This past week, I started Robert Hass’s book What Light Can Do. I’ve been reading it at any time I can find – during lunch, in my breaks, when I’m supposed to be doing other things (*forehead slap*). I lose track of time reading this book.
He describes poetry and the essay form in the context of studying photography as an art form: the product, but more importantly, the process of creation. In his essay about Wallace Stevens, Hass talks about studying a poem and living with it.
“I’ve lived with [The Emperor of Ice-Cream] for some time,” he writes, “and thought that it would serve for one image of the way poems happen in a life when they are lived with, rather than systematically studied. Or alternately studied and lived with, and in that way endlessly reconceived.”
Which got me thinking… what are some poems that you carry with you?
One of mine will always be T.S. Eliot’s “The Love Song of J. Alfred Prufrock.”
I think I love certain lines from the poem more than anything, and yes, they are a bit over-used at times, but they’re cliché for a reason, and I still love them:
“Let us go then, you and I,
When the evening is set up against the sky…”
“Time for me, and time for you,
And time yet for a hundred indecisions,
And for a hundred visions and revisions,
Before the taking of a toast and tea.”
“For I have known them all already, known them all:
Have known the evenings, mornings, afternoons,
I have measured out my life with coffee spoons.”
“In the rooms, the women come and go,
Talking of Michelangelo.”
And others too:
“I left you in the morning,
And in the morning glow,
You walked awhile beside me,
To make me sad to go.”
From “Flower Gathering” – Robert Frost
“You left me, sweet, two legacies –
A legacy of love…”
“Bequest” – Emily Dickinson
“One note a time for you, darling,
One tooth at a time for me.”
“Fool Me Good” – Billy Collins
“Everything was to come,
Everything about love…”
“Taking It Home to Jerome” – David Kirby
I remember thinking about this during my semester abroad, how certain cities would remind me of lines I’d read. A place would recall a memory or a line from a book. If anything, it served to comfort me: that other people at different times in history felt the same things, even if they were experiencing a completely different time and place.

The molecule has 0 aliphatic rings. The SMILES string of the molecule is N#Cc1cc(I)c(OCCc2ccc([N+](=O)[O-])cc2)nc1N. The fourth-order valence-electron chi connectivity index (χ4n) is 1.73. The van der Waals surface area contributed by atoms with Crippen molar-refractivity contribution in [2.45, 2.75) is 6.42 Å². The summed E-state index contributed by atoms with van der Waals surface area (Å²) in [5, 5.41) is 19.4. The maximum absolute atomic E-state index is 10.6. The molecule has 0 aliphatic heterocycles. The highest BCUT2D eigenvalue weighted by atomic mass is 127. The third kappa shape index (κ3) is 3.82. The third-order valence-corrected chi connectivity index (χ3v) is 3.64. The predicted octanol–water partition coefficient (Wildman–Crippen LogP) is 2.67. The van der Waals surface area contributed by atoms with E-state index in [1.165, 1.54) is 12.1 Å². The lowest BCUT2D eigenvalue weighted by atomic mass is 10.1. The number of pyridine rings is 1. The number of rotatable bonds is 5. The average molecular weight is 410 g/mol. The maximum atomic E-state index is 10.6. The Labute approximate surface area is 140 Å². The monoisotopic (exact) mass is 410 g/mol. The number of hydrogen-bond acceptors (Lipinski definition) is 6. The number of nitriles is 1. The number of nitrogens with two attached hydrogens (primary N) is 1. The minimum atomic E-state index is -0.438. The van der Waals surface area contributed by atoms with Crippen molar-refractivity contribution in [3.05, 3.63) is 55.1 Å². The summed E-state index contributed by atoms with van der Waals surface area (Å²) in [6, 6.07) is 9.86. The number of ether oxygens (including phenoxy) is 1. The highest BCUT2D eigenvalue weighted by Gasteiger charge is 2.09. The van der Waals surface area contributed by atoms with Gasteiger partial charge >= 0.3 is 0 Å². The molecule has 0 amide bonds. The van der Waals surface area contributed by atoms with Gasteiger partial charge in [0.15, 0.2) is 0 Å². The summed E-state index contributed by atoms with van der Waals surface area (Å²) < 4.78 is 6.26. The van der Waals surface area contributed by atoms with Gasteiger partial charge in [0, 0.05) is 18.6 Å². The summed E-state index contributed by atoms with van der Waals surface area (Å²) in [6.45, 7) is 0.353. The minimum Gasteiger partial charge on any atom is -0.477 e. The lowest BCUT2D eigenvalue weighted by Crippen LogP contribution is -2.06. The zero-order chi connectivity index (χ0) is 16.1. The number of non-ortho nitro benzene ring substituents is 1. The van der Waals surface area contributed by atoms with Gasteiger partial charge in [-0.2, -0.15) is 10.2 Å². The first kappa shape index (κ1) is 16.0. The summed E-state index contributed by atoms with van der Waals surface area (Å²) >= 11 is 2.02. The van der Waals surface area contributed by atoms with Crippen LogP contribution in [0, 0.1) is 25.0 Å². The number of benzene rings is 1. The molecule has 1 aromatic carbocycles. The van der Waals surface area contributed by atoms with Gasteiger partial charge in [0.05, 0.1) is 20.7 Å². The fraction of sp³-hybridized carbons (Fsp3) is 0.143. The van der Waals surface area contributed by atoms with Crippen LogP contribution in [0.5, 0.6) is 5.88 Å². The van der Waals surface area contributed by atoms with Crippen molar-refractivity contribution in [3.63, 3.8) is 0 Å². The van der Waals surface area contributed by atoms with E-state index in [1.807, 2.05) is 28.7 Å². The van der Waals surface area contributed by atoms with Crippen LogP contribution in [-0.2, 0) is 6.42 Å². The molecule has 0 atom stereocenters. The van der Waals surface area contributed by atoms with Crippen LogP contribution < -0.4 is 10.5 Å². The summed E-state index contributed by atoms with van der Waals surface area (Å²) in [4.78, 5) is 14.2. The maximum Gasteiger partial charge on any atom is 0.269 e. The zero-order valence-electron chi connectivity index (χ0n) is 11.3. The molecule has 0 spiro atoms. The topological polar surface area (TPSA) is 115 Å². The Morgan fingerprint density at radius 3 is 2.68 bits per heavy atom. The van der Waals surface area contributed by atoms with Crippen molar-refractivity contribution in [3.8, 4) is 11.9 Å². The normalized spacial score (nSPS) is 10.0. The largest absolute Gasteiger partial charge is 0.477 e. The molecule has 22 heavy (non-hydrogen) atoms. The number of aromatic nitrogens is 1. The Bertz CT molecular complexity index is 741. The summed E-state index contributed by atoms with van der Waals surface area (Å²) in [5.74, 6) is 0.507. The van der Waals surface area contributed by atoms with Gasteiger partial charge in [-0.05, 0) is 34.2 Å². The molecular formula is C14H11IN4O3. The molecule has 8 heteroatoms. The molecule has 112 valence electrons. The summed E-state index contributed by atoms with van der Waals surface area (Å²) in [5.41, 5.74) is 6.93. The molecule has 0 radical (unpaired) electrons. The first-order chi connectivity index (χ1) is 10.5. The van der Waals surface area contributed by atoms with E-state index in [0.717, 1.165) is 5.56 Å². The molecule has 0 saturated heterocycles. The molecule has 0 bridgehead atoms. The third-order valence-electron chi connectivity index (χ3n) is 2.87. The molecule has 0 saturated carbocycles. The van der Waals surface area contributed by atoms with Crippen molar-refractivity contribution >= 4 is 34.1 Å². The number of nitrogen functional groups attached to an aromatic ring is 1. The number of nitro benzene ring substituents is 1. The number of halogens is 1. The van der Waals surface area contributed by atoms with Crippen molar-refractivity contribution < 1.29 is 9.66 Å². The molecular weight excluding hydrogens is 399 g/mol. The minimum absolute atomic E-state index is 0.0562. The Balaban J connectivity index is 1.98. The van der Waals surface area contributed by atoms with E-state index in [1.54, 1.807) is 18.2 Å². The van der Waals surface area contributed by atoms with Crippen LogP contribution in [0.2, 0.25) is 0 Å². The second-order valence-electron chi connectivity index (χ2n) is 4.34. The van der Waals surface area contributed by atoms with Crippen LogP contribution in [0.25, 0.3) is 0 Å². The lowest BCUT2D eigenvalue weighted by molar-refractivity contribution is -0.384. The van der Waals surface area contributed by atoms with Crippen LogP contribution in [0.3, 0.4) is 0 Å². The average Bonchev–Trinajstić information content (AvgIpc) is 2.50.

So. Over and over these poems remain. Last night in Barcelona, we explored the Gràcia neighbourhood. The narrow streets are full of historical apartments and new “hipster” bars and restaurants beneath. I’ve been describing this word “hipster” to my host mother here – “new and modern” but with a desire for the “old and the vintage.” Nostalgically historical? I don’t know. Maybe just trying a little too hard? But I love these places just as much as the next “hipster.” What can I say? I love taking pictures of these places, and I love stopping to enjoy them too.
The blend of new and old, historic with contemporary, is a theme throughout this city, and the Gràcia neighbourhood does this seemingly seamlessly. The traditional is mixed in with the trendy, antique stores next to a jewelry boutique, 100-year old patisseries revitalized, given a fresh coat of paint and an offering of “Vegan” choices. It’s this way with many, many places around the world, I know – but I still feel like I’m seeing it for the first time, while also knowing that I’ve seen it before, at a different time, at a different place.
There are things that we carry with us our entire lives – poems, quotes, lines from literature, artwork we love. We might find that these pieces serve alternative purposes to us at the various chapters of our lives – providing comfort, carrying meaning, offering a new perspective, changing the way we view the world, or carving out a space in which we offer meaning to it. Like the streets in these old cities, they are endlessly reconceived, and yet exist as special all on their own. In The Goldfinch, (I think that finishing this book is one of the greatest accomplishments of my life, right after graduating from college #itwasastruggletilltheend, and remembering my password for any website), Donna Tart talks about art in the sense that they are “pieces that occur and recur in life. They could be a city, colour, time of day.”
This is true of anything that is special to you – a distant memory, a song, a poem, a book, a person. Oh, especially, a person.
Being back in Barcelona but finally having the chance to explore means that I wax poetic even more than usual, so I’ll sign off now.
I hope you’re having a beautiful weekend!